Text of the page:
Wednesday, June 29, 2011

The Nature of Seeing

Nature Watch
The Nature of Seeing
By Susan Thurn,
Cable Natural History Museum
For four years now I have written this Nature Watch column every week. I have written about what to watch for in nature. I have received thousands of comments and heard stories from readers about their own observations in our north woods natural world. We are all phenologists, those who study the seasonal changes in nature, and we primarily do this through sight. We notice a movement out of the corner of our eye and suddenly see our first pileated woodpecker. A flash across the road comes in front of us and we have just spotted a timber wolf. It is our sight, an amazing sense, which provides such an important skill for discovering what surrounds us.

Our eyes contain many essential parts, but two of the most interesting to me include rods and cones. Inside our retina, a part of our eye the size of our thumbnail, are about 150 million light-sensitive rods and cones. Rods help us identify shapes using light. Cones identify color. Both cells then send information to the brain (believe it or not, the image sent to the brain is upside down, and then our brain turns the image right side up and interprets what we are looking at.) These are amazing details and operations that occur, but let us take a look at some specific animals and their visual adaptations.

An owl, if it could read, could read a newspaper from the other end of a football field. This makes sense since their eyes are one-third the size of their heads. They can see a mouse moving over 150 feet away with light equal to that of a candle. They can follow their prey with a head that can turn 270 degrees in each direction. Their relative, golden eagles, can see a rabbit from two miles away. This is astonishing eyesight!

Other daytime birds can see greater ranges of colors, including ultraviolet light. Pigeons have more cones than humans, so can see millions of different hues and are thought to be perhaps the best on our planet at detecting color.

Most snakes have two ways of seeing. Their eyes detect color quite well, but they also have a deep pocket called a pit organ that detects their prey in infrared. Chameleon's eyes can look in different directions at the same time. Frogs must pull their eyeballs in their body to blink. In the fish world, a flounder has both eyes on the same side of their body, allowing them to lie flat on the floor with both eyes looking upward.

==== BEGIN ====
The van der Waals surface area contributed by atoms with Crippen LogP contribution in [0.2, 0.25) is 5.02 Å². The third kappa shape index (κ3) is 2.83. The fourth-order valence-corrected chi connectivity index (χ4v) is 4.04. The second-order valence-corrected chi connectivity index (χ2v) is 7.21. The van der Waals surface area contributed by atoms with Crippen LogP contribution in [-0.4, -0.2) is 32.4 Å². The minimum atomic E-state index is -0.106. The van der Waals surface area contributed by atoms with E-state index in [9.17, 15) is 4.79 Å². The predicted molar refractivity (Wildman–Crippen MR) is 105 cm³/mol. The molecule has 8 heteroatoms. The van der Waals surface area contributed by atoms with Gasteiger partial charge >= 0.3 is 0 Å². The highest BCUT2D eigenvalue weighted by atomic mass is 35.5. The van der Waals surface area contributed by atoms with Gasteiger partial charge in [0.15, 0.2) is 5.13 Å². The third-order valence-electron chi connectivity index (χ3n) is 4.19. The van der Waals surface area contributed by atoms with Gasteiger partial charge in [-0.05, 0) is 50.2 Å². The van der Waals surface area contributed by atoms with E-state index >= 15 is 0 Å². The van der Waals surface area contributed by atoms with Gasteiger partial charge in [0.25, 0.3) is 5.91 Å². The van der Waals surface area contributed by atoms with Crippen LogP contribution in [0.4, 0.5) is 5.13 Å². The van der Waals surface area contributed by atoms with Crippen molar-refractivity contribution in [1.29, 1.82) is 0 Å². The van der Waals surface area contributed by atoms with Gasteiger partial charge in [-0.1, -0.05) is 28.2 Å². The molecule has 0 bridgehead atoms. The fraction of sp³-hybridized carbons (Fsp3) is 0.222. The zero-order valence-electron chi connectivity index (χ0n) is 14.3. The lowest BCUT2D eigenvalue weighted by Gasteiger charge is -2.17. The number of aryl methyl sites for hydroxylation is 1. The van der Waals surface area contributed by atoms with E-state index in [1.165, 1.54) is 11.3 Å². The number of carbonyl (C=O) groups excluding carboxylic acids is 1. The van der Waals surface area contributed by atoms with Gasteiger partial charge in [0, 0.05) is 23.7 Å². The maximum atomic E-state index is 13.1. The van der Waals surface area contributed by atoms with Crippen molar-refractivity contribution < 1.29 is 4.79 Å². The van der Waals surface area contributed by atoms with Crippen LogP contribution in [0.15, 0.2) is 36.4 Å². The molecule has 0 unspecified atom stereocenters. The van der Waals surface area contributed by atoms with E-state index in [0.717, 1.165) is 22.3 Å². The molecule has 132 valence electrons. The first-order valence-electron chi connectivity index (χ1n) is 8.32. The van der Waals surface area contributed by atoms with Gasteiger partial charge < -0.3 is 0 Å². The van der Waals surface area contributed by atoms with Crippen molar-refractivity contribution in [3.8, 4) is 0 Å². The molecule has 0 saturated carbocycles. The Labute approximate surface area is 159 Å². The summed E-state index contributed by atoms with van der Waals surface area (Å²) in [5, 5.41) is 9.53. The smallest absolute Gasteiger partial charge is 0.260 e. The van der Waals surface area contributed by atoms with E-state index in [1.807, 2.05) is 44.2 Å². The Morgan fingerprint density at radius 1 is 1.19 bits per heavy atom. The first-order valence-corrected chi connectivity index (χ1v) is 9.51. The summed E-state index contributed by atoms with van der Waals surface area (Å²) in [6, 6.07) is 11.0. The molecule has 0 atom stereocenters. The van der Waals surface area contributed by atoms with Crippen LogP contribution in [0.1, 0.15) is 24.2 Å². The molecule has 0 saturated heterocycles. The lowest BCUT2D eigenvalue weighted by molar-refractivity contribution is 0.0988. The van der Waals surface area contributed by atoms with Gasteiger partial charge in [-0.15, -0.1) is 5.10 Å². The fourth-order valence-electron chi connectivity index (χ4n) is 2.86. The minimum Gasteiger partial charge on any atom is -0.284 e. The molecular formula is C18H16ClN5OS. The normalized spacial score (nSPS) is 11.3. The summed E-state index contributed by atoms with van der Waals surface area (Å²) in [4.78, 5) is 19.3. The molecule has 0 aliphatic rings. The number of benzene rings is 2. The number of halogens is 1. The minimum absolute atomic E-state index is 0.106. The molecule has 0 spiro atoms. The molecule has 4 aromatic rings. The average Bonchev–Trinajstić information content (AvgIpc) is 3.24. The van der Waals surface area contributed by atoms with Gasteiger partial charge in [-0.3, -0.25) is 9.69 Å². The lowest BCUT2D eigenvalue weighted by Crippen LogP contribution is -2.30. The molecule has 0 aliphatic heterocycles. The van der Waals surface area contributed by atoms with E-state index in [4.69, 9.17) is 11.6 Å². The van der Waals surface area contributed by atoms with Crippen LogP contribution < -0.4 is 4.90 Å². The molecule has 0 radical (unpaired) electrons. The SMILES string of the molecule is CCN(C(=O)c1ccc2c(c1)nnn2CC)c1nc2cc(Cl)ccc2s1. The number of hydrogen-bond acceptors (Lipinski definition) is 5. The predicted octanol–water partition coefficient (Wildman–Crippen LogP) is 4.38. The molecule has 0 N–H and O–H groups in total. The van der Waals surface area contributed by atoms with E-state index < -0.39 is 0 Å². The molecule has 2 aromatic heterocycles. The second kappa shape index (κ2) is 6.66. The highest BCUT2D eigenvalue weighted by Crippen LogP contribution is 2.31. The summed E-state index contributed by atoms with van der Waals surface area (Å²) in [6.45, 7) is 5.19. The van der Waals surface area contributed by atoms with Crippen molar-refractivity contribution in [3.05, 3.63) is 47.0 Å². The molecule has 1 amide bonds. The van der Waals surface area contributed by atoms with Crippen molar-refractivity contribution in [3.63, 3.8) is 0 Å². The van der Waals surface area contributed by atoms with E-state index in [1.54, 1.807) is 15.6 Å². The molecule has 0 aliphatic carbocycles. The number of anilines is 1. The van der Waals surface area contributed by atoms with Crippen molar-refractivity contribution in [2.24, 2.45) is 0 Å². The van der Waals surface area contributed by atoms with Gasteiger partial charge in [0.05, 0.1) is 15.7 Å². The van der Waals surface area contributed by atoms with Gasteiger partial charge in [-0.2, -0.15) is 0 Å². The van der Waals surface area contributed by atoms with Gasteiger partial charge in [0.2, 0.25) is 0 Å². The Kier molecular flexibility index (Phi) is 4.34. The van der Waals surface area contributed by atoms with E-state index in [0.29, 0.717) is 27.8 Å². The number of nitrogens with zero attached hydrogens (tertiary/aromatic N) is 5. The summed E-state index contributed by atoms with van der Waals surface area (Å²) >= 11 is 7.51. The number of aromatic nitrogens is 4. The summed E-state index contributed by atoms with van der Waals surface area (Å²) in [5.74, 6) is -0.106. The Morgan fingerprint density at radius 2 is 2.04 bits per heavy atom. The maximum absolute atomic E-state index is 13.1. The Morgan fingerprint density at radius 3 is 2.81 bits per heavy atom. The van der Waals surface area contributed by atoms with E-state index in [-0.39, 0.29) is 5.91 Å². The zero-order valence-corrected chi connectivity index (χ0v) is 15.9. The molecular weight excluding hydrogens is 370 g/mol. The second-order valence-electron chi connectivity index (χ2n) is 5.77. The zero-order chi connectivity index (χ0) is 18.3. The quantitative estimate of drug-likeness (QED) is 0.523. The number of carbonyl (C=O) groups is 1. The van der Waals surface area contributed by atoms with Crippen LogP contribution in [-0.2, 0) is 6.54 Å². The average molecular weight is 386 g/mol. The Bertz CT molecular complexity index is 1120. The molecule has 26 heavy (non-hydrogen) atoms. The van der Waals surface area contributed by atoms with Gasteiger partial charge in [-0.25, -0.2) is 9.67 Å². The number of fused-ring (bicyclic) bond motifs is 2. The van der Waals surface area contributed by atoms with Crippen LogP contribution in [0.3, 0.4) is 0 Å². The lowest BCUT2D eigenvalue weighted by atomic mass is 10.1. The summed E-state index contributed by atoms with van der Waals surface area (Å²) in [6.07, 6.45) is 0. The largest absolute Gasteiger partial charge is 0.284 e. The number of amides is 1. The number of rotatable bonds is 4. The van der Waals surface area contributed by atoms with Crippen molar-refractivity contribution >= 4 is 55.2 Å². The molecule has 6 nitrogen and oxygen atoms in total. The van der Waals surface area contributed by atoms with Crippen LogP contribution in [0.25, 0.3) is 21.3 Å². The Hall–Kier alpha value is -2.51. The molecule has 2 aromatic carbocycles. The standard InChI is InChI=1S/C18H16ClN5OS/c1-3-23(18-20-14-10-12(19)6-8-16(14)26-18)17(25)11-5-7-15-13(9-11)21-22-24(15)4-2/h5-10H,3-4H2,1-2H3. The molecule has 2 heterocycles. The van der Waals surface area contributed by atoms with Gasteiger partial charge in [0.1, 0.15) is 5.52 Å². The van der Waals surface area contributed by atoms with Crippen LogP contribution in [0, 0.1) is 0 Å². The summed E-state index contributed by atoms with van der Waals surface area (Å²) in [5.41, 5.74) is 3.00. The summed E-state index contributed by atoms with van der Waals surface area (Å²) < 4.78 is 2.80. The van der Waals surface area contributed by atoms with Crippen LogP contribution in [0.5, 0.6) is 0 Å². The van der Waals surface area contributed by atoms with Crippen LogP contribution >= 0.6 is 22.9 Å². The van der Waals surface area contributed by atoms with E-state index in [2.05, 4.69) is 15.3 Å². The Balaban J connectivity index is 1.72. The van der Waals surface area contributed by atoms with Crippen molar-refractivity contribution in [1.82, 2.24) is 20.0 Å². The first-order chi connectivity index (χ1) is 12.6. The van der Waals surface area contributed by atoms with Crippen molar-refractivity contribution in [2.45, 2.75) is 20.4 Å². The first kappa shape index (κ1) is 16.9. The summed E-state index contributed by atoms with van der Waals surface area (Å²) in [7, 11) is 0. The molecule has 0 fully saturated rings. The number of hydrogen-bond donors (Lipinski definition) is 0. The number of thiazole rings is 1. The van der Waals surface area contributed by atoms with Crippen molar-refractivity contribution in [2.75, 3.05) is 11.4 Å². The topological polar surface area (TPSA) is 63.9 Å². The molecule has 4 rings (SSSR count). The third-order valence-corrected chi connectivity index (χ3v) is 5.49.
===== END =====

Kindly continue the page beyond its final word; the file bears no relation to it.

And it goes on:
Insects are famous for their compound eyes with many tiny parts. Some insects have up to 30,000 lenses in each eye in a honeycomb pattern. Each lens then makes up a small part of the overall picture like a jigsaw puzzle. This vision helps them in detecting movement, which comes clear to us as we try to swat a fly or mosquito! A dragonfly’s brain works so quickly that most movement they see appears to them in slow motion.

Some insects see color, although not as clearly. Butterflies can see colors better than humans while others cannot see as many. Bees see blue, green, and ultraviolet colors but do not see red.

Crab and shrimp are animals with some of the least developed vision. They have compound vision like insects, but with far less detail. Instead, they are very skilled at detecting movements, a behavior that helps them avoid predators.

Perhaps the next time we see the night-time flash of a nocturnal animal’s eyes, we’ll better appreciate how animals see the world. It amazes me that such amazing visual abilities exist in animals, and this is an exploration of only one of their senses!

The place in which we live brings continual wonder. It is this variety that adds to our days, and has added to the many articles in which I have enjoyed sharing throughout the past few years. This issue will be the last Nature Watch written by my hand. It has been great fun writing and learning with you, and I have loved every minute of it! Readers will now be able to enjoy the energy of new Museum staff who will share the wonders of the natural world. However, if you see me on out on the trail, or on the street, I hope you’ll continue to share the stories of your own adventures in our incredible north woods.

For over 44 years, the Museum has served as a guide and mentor to generations of visitors and residents interested in learning to better appreciate and care for the extraordinary natural resources of the region. The Museum invites you to visit its facility in Cable at 13470 County Highway M. The new exhibit, The Joy of Birds: Feathers in Focus opens in May, 2011. Find us on the web at to learn more about our exhibits and programs. Also discover us on the web at, on Facebook, or at our blogspot, to learn more about our exhibits and programs.

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